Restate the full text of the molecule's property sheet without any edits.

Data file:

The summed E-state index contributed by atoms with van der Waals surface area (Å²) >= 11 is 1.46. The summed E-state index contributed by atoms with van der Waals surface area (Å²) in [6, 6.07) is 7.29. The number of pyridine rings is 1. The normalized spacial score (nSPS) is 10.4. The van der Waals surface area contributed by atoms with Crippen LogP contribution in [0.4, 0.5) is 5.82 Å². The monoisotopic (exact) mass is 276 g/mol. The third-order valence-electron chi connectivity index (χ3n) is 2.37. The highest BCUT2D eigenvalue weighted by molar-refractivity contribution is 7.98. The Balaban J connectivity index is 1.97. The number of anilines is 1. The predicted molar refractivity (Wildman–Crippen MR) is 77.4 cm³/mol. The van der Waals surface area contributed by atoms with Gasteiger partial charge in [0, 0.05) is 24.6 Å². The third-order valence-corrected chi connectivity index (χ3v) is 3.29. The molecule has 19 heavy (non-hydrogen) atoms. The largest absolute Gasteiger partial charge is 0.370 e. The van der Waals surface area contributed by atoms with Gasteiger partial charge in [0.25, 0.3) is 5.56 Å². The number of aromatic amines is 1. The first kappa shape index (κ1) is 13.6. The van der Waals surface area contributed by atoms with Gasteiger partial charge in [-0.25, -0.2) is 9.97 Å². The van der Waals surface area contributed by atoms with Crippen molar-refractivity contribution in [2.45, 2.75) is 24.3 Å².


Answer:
The summed E-state index contributed by atoms with van der Waals surface area (Å²) >= 11 is 1.46. The summed E-state index contributed by atoms with van der Waals surface area (Å²) in [6, 6.07) is 7.29. The number of pyridine rings is 1. The normalized spacial score (nSPS) is 10.4. The van der Waals surface area contributed by atoms with Crippen LogP contribution in [0.4, 0.5) is 5.82 Å². The monoisotopic (exact) mass is 276 g/mol. The third-order valence-electron chi connectivity index (χ3n) is 2.37. The highest BCUT2D eigenvalue weighted by molar-refractivity contribution is 7.98. The Balaban J connectivity index is 1.97. The number of anilines is 1. The predicted molar refractivity (Wildman–Crippen MR) is 77.4 cm³/mol. The van der Waals surface area contributed by atoms with Gasteiger partial charge in [0, 0.05) is 24.6 Å². The third-order valence-corrected chi connectivity index (χ3v) is 3.29. The molecule has 19 heavy (non-hydrogen) atoms. The largest absolute Gasteiger partial charge is 0.370 e. The van der Waals surface area contributed by atoms with Gasteiger partial charge in [0.25, 0.3) is 5.56 Å². The number of aromatic amines is 1. The first kappa shape index (κ1) is 13.6. The van der Waals surface area contributed by atoms with Gasteiger partial charge in [-0.25, -0.2) is 9.97 Å². The van der Waals surface area contributed by atoms with Crippen molar-refractivity contribution in [2.45, 2.75) is 24.3 Å².